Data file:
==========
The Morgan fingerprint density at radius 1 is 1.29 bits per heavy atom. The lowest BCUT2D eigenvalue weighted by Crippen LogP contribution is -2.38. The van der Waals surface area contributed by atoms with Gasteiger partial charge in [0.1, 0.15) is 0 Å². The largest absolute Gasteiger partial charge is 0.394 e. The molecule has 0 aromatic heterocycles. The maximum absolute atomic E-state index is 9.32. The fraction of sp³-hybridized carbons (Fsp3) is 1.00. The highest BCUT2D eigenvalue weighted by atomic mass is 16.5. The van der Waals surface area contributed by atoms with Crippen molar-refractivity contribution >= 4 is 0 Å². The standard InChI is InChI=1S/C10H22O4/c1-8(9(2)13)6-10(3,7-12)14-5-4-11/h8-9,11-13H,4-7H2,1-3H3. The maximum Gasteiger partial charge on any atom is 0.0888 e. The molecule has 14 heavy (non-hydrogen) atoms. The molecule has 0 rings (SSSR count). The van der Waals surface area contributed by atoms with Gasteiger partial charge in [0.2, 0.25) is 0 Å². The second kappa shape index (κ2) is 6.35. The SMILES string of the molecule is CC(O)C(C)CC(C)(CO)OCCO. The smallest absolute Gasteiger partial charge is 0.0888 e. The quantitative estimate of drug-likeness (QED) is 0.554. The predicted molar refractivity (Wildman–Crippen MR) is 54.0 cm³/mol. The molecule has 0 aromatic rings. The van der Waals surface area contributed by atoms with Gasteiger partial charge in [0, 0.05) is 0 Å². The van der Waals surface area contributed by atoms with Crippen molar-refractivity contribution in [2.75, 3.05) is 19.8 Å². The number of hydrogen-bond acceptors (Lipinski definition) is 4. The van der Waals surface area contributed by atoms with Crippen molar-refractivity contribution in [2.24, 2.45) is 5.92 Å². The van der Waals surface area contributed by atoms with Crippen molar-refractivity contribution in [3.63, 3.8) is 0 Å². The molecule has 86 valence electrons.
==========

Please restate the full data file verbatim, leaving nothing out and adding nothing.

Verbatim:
The Morgan fingerprint density at radius 1 is 1.29 bits per heavy atom. The lowest BCUT2D eigenvalue weighted by Crippen LogP contribution is -2.38. The van der Waals surface area contributed by atoms with Gasteiger partial charge in [0.1, 0.15) is 0 Å². The largest absolute Gasteiger partial charge is 0.394 e. The molecule has 0 aromatic heterocycles. The maximum absolute atomic E-state index is 9.32. The fraction of sp³-hybridized carbons (Fsp3) is 1.00. The highest BCUT2D eigenvalue weighted by atomic mass is 16.5. The van der Waals surface area contributed by atoms with Crippen molar-refractivity contribution >= 4 is 0 Å². The standard InChI is InChI=1S/C10H22O4/c1-8(9(2)13)6-10(3,7-12)14-5-4-11/h8-9,11-13H,4-7H2,1-3H3. The maximum Gasteiger partial charge on any atom is 0.0888 e. The molecule has 14 heavy (non-hydrogen) atoms. The molecule has 0 rings (SSSR count). The van der Waals surface area contributed by atoms with Gasteiger partial charge in [0.2, 0.25) is 0 Å². The second kappa shape index (κ2) is 6.35. The SMILES string of the molecule is CC(O)C(C)CC(C)(CO)OCCO. The smallest absolute Gasteiger partial charge is 0.0888 e. The quantitative estimate of drug-likeness (QED) is 0.554. The predicted molar refractivity (Wildman–Crippen MR) is 54.0 cm³/mol. The molecule has 0 aromatic rings. The van der Waals surface area contributed by atoms with Gasteiger partial charge in [0, 0.05) is 0 Å². The van der Waals surface area contributed by atoms with Crippen molar-refractivity contribution in [2.75, 3.05) is 19.8 Å². The number of hydrogen-bond acceptors (Lipinski definition) is 4. The van der Waals surface area contributed by atoms with Crippen molar-refractivity contribution in [2.24, 2.45) is 5.92 Å². The van der Waals surface area contributed by atoms with Crippen molar-refractivity contribution in [3.63, 3.8) is 0 Å². The molecule has 86 valence electrons.